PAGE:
On Nov. 9, Arkansas Is Planning To Execute A Severely Mentally Ill Man

11/02/2017 11:20 am ET Updated Nov 03, 2017
Arkansas DOC

Jack Greene is guilty of two horrific murders. Jack Greene is also very sick. On Nov. 9, barring a stay, Jack Greene will be killed by the state of Arkansas.

Jack has spent the past quarter of a century on death row, with the vast majority of that time in solitary confinement. He suffers from debilitating somatic delusions. According to DOC officials, his face is nearly always smeared with blood; he stuffs his ears and nose with toilet paper until they bleed profusely; he is often found standing on his head; he will only eat his meals out of his sink, and he often feels the need to contort his body into odd and uncomfortable positions. In 2009, he told an Arkansas judge that his “frontal lobe hurts so bad I have to stick my finger in the corner of my eye.” He believes that both the prison and his attorneys are a part of an elaborate ruse to torture him and destroy his central nervous system. He is utterly incapable of comprehending his death sentence.

A vein of tragic and debilitating mental illness runs through Jack’s family. Their rural North Carolina home had no electricity or running water, and the family could not afford a car. When Jack was 18 months old, his father shot himself in the chest next to Jack as he napped. The family, already on the brink of total financial ruin, moved in with Jack’s maternal grandparents. His grandfather regularly and brutally beat Jack and then sent him away — to the infamous Stonewall Jackson Youth Development Center — where he was, again, regularly beaten and sexually abused. When Jack was a teenager, his mother attacked his grandfather with a hammer. A week later, she overdosed on painkillers. An ambulance was called to the house, but Jack’s older brother Tommy sent it away. Their mother died. His older brother Bobby later shot himself in the head.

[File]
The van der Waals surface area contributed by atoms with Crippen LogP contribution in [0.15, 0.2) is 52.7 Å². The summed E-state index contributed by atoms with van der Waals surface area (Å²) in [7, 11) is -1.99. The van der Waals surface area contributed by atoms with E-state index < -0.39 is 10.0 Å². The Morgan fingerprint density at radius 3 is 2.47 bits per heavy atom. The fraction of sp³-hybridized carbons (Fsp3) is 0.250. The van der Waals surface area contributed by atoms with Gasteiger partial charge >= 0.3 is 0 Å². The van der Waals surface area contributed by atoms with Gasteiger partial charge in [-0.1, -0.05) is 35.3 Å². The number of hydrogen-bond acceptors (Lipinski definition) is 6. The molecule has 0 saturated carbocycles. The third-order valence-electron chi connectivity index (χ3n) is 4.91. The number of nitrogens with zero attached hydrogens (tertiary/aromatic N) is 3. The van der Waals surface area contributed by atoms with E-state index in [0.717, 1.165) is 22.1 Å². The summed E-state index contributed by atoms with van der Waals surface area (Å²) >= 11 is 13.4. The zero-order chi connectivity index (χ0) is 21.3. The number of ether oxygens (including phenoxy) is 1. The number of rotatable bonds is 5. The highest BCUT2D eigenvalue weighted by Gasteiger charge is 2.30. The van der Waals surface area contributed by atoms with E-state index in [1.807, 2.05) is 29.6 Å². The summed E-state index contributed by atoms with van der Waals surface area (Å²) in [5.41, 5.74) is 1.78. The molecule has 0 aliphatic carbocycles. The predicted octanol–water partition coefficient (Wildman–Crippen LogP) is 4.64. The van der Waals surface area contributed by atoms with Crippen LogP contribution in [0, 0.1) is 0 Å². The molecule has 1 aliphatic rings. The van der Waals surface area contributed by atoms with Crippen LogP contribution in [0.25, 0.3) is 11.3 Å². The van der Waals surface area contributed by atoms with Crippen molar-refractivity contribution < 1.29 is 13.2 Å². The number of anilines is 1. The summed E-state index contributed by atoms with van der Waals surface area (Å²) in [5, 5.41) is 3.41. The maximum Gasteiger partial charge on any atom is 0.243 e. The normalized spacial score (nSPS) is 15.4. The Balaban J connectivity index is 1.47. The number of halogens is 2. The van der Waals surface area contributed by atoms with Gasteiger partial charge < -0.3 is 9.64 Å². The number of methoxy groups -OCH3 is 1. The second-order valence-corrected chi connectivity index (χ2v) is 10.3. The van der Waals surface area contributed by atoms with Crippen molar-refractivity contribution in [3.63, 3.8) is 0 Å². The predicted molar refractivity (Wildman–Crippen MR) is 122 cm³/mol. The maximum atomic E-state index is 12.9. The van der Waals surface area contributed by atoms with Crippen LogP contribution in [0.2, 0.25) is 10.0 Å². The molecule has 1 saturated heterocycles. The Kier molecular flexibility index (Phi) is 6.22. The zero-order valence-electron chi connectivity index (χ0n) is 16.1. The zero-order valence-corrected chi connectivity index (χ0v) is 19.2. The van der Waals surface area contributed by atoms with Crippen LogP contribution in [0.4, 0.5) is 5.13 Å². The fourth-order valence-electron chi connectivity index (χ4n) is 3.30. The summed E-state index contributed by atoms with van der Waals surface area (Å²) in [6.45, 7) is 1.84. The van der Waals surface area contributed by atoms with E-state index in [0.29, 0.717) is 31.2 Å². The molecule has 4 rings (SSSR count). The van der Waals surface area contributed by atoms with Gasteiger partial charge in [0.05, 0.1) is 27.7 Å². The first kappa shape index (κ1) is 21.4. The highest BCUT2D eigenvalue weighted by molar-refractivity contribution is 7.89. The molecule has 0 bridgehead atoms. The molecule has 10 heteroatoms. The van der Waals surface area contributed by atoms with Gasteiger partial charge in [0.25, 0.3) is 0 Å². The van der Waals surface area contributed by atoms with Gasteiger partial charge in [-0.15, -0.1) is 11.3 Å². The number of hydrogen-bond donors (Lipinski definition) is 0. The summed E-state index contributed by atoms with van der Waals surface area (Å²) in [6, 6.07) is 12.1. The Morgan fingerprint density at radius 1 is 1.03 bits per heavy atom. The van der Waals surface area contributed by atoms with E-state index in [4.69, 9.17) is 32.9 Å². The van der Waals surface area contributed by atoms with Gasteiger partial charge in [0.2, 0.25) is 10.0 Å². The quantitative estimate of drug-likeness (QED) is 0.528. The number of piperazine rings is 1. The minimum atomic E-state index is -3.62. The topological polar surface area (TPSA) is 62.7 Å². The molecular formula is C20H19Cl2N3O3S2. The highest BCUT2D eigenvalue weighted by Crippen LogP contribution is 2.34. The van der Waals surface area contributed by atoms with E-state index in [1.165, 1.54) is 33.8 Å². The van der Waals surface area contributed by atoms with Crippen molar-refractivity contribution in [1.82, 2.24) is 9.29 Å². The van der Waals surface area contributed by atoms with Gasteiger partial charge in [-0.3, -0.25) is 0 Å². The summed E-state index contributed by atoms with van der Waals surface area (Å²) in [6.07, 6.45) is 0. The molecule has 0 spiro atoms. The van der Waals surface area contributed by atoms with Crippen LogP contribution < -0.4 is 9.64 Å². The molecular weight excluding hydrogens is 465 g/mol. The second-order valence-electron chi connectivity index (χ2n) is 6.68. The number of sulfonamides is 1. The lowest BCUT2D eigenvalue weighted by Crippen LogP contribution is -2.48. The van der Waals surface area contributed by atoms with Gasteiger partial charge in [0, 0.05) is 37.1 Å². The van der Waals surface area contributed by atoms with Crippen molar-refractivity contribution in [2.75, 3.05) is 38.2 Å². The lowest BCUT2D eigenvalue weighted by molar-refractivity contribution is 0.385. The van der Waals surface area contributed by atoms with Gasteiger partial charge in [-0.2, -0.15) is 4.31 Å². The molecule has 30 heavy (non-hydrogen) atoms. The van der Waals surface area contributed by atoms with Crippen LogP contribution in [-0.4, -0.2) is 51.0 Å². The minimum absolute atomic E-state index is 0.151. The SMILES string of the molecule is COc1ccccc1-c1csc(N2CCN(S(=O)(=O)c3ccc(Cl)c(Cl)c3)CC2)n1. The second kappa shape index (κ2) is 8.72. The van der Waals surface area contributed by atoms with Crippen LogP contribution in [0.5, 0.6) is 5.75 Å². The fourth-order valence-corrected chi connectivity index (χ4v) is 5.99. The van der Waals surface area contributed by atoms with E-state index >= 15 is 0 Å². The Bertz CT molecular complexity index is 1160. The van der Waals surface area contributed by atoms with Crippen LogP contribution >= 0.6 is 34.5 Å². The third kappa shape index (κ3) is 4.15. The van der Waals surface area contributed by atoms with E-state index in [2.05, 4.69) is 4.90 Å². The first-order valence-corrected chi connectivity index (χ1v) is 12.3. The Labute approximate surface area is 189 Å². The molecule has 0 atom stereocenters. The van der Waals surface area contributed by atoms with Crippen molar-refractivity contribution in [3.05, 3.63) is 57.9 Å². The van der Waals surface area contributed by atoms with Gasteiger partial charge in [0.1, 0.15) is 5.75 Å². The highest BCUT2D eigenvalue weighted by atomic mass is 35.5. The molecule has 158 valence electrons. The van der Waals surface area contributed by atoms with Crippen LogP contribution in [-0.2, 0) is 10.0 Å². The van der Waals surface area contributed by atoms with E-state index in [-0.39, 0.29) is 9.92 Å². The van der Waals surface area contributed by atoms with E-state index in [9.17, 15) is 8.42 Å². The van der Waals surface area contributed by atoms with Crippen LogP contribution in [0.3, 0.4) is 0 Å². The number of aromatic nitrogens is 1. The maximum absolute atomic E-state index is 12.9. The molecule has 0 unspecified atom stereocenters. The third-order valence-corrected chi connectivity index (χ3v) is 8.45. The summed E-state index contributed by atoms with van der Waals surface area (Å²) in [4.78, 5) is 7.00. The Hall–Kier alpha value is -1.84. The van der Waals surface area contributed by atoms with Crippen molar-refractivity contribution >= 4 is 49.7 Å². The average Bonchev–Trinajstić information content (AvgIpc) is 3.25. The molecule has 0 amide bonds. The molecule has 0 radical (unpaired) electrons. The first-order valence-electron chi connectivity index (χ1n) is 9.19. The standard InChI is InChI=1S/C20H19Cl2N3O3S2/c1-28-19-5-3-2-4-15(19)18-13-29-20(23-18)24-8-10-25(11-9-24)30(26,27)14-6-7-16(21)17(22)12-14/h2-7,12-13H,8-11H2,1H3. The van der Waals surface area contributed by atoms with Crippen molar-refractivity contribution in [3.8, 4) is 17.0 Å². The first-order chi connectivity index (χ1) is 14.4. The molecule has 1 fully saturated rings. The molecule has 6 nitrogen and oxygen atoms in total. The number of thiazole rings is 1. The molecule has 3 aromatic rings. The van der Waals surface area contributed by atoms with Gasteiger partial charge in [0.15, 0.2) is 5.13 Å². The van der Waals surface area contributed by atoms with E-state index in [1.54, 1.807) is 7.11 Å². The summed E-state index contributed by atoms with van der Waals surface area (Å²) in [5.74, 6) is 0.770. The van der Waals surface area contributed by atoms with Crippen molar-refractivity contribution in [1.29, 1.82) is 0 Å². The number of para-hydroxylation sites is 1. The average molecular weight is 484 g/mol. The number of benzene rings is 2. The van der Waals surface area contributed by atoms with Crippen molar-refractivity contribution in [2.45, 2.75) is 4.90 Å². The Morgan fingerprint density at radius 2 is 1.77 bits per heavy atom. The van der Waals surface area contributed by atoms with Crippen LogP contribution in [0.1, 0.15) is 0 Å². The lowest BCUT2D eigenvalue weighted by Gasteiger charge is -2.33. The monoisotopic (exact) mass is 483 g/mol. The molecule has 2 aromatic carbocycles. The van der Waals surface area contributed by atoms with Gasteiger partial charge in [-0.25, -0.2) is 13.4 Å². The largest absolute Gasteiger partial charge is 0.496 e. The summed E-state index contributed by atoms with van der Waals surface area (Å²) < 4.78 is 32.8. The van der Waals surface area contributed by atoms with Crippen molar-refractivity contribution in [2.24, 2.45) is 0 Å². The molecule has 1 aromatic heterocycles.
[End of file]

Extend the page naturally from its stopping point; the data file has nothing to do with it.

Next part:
After his mother’s death, several times a week, Jack would sit vigil at her grave and sob, often for hours at a time. He was never able to forgive his brother Tommy for turning away the ambulance. In 1992, Jack shot and killed Tommy. While on the run after Tommy’s murder, Jack slit the throat of Sidney Burnett, a friend and retired preacher.

Does Jack’s history excuse or forgive these two murders? Of course not. Does it illustrate that Jack should be free? Absolutely not. Does it help us better understand how Jack came to commit these heinous crimes? Yes.

Jack’s life has been one of destitute poverty, horrific familial and institutional violence, and severe illness. The State of Arkansas has the opportunity to rise above this heinous cycle of violence. They have the opportunity to demonstrate some modicum of compassion for a sick man, who has been both the victim and the perpetrator of unimaginable cruelty.

The state set Jack’s Nov. 9 execution date after the Department of Corrections obtained a fresh supply of the highly controversial sedative midazolam, one of three drugs used in the lethal cocktail used to execute inmates in the state. They paid $250 for it. In October, the Arkansas Parole Board recommended, in a unanimous vote, that Jack be put to death. On November 3, one of Jack’s last hopes for a stay of execution, Governor Asa Hutchinson, stated his conclusion that Jack is competent enough to be executed. “I have reviewed all documents, transcripts, and comments from interested mental health professionals as well as the video of the clemency hearing before the Parole Board, which included Jack Greene’s testimony," Governor Hutchinson wrote. “I am satisfied that the Supreme Court’s standards have been met and that he is competent to be executed.”

At its very core, a civilized society is meant to protect its citizens from violence in all of its forms. Killing Jack Greene will do nothing to further protect any of us. When Arkansas executes him on Nov. 9, we will simply have stooped to the lowest possible level. Violence begets violence until someone rises above it.

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